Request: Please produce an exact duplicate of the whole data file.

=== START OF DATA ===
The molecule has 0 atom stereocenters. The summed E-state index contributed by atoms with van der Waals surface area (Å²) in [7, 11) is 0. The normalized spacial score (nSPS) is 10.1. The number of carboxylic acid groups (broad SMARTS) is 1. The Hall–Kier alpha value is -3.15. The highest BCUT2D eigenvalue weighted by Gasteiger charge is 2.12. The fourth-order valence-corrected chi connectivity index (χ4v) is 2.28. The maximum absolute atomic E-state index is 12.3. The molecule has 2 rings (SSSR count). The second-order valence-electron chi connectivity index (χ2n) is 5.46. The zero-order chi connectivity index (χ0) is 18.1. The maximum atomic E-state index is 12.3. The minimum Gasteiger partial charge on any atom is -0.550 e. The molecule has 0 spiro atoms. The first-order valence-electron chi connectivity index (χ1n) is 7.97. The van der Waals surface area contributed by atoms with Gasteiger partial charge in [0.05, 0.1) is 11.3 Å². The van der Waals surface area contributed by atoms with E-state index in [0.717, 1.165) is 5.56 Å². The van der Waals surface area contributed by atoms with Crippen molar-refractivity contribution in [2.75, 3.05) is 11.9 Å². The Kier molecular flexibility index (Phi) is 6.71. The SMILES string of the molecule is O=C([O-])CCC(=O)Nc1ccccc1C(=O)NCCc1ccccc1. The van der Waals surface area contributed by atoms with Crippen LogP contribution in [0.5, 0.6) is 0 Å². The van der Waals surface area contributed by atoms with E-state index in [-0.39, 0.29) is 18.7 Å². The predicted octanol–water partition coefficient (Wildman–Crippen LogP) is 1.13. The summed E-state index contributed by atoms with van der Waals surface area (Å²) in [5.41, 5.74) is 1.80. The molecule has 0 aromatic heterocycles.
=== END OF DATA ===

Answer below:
The molecule has 0 atom stereocenters. The summed E-state index contributed by atoms with van der Waals surface area (Å²) in [7, 11) is 0. The normalized spacial score (nSPS) is 10.1. The number of carboxylic acid groups (broad SMARTS) is 1. The Hall–Kier alpha value is -3.15. The highest BCUT2D eigenvalue weighted by Gasteiger charge is 2.12. The fourth-order valence-corrected chi connectivity index (χ4v) is 2.28. The maximum absolute atomic E-state index is 12.3. The molecule has 2 rings (SSSR count). The second-order valence-electron chi connectivity index (χ2n) is 5.46. The zero-order chi connectivity index (χ0) is 18.1. The maximum atomic E-state index is 12.3. The minimum Gasteiger partial charge on any atom is -0.550 e. The molecule has 0 spiro atoms. The first-order valence-electron chi connectivity index (χ1n) is 7.97. The van der Waals surface area contributed by atoms with Gasteiger partial charge in [0.05, 0.1) is 11.3 Å². The van der Waals surface area contributed by atoms with E-state index in [0.717, 1.165) is 5.56 Å². The van der Waals surface area contributed by atoms with Crippen molar-refractivity contribution in [2.75, 3.05) is 11.9 Å². The Kier molecular flexibility index (Phi) is 6.71. The SMILES string of the molecule is O=C([O-])CCC(=O)Nc1ccccc1C(=O)NCCc1ccccc1. The van der Waals surface area contributed by atoms with Crippen LogP contribution in [0.5, 0.6) is 0 Å². The van der Waals surface area contributed by atoms with E-state index in [-0.39, 0.29) is 18.7 Å². The predicted octanol–water partition coefficient (Wildman–Crippen LogP) is 1.13. The summed E-state index contributed by atoms with van der Waals surface area (Å²) in [5.41, 5.74) is 1.80. The molecule has 0 aromatic heterocycles.